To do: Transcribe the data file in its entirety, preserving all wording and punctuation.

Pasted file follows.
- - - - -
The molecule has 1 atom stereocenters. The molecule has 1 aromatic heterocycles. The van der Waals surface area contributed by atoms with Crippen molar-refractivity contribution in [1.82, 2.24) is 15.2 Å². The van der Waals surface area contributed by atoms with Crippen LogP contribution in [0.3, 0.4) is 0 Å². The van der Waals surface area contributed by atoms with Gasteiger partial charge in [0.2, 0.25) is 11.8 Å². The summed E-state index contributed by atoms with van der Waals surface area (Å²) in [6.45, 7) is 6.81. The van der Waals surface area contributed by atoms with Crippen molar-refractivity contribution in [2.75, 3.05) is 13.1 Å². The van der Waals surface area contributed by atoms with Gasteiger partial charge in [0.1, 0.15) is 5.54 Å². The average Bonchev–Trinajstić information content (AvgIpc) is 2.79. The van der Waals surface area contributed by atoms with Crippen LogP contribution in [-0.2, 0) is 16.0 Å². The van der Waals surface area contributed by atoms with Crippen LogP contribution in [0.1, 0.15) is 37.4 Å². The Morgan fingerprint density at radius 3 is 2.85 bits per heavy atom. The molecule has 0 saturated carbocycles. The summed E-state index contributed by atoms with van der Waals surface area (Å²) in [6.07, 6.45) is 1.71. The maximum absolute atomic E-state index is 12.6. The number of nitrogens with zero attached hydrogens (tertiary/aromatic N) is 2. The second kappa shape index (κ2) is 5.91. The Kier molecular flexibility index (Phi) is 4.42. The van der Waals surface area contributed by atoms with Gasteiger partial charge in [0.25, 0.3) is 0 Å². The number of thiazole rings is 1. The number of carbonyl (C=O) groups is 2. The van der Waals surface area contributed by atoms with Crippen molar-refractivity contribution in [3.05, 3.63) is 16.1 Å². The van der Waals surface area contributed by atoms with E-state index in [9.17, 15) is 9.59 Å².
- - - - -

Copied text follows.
The molecule has 1 atom stereocenters. The molecule has 1 aromatic heterocycles. The van der Waals surface area contributed by atoms with Crippen molar-refractivity contribution in [1.82, 2.24) is 15.2 Å². The van der Waals surface area contributed by atoms with Crippen LogP contribution in [0.3, 0.4) is 0 Å². The van der Waals surface area contributed by atoms with Gasteiger partial charge in [0.2, 0.25) is 11.8 Å². The summed E-state index contributed by atoms with van der Waals surface area (Å²) in [6.45, 7) is 6.81. The van der Waals surface area contributed by atoms with Crippen molar-refractivity contribution in [2.75, 3.05) is 13.1 Å². The van der Waals surface area contributed by atoms with Gasteiger partial charge in [0.1, 0.15) is 5.54 Å². The average Bonchev–Trinajstić information content (AvgIpc) is 2.79. The van der Waals surface area contributed by atoms with Crippen LogP contribution in [-0.2, 0) is 16.0 Å². The van der Waals surface area contributed by atoms with Crippen LogP contribution in [0.1, 0.15) is 37.4 Å². The Morgan fingerprint density at radius 3 is 2.85 bits per heavy atom. The molecule has 0 saturated carbocycles. The summed E-state index contributed by atoms with van der Waals surface area (Å²) in [6.07, 6.45) is 1.71. The maximum absolute atomic E-state index is 12.6. The number of nitrogens with zero attached hydrogens (tertiary/aromatic N) is 2. The second kappa shape index (κ2) is 5.91. The Kier molecular flexibility index (Phi) is 4.42. The van der Waals surface area contributed by atoms with Gasteiger partial charge in [0.25, 0.3) is 0 Å². The number of thiazole rings is 1. The number of carbonyl (C=O) groups is 2. The van der Waals surface area contributed by atoms with Crippen molar-refractivity contribution in [3.05, 3.63) is 16.1 Å². The van der Waals surface area contributed by atoms with E-state index in [9.17, 15) is 9.59 Å².